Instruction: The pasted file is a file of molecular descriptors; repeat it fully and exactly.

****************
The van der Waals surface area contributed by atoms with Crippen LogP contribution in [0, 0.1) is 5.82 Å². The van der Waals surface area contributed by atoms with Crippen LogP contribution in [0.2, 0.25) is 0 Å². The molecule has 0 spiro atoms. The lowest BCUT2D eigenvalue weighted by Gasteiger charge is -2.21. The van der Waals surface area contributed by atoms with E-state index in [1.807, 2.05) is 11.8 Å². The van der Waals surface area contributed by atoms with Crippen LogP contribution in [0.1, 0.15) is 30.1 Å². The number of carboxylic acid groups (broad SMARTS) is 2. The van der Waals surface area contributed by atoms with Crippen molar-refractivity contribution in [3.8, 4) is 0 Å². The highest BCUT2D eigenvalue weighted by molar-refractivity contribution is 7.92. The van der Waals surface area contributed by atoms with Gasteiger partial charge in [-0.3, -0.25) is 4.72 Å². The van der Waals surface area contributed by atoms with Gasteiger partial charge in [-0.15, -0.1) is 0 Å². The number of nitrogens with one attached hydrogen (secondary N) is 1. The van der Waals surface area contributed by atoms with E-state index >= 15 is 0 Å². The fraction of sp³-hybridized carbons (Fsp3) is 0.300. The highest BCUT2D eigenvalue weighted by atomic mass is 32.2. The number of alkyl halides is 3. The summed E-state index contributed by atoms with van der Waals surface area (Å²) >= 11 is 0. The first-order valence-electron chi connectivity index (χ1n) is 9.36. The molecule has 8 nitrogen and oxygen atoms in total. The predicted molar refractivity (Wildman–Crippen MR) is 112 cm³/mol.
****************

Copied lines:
The van der Waals surface area contributed by atoms with Crippen LogP contribution in [0, 0.1) is 5.82 Å². The van der Waals surface area contributed by atoms with Crippen LogP contribution in [0.2, 0.25) is 0 Å². The molecule has 0 spiro atoms. The lowest BCUT2D eigenvalue weighted by Gasteiger charge is -2.21. The van der Waals surface area contributed by atoms with E-state index in [1.807, 2.05) is 11.8 Å². The van der Waals surface area contributed by atoms with Crippen LogP contribution in [0.1, 0.15) is 30.1 Å². The number of carboxylic acid groups (broad SMARTS) is 2. The van der Waals surface area contributed by atoms with Crippen molar-refractivity contribution in [3.8, 4) is 0 Å². The highest BCUT2D eigenvalue weighted by molar-refractivity contribution is 7.92. The van der Waals surface area contributed by atoms with Gasteiger partial charge in [-0.3, -0.25) is 4.72 Å². The van der Waals surface area contributed by atoms with Gasteiger partial charge in [-0.15, -0.1) is 0 Å². The number of nitrogens with one attached hydrogen (secondary N) is 1. The van der Waals surface area contributed by atoms with E-state index >= 15 is 0 Å². The fraction of sp³-hybridized carbons (Fsp3) is 0.300. The highest BCUT2D eigenvalue weighted by atomic mass is 32.2. The number of alkyl halides is 3. The summed E-state index contributed by atoms with van der Waals surface area (Å²) >= 11 is 0. The first-order valence-electron chi connectivity index (χ1n) is 9.36. The molecule has 8 nitrogen and oxygen atoms in total. The predicted molar refractivity (Wildman–Crippen MR) is 112 cm³/mol.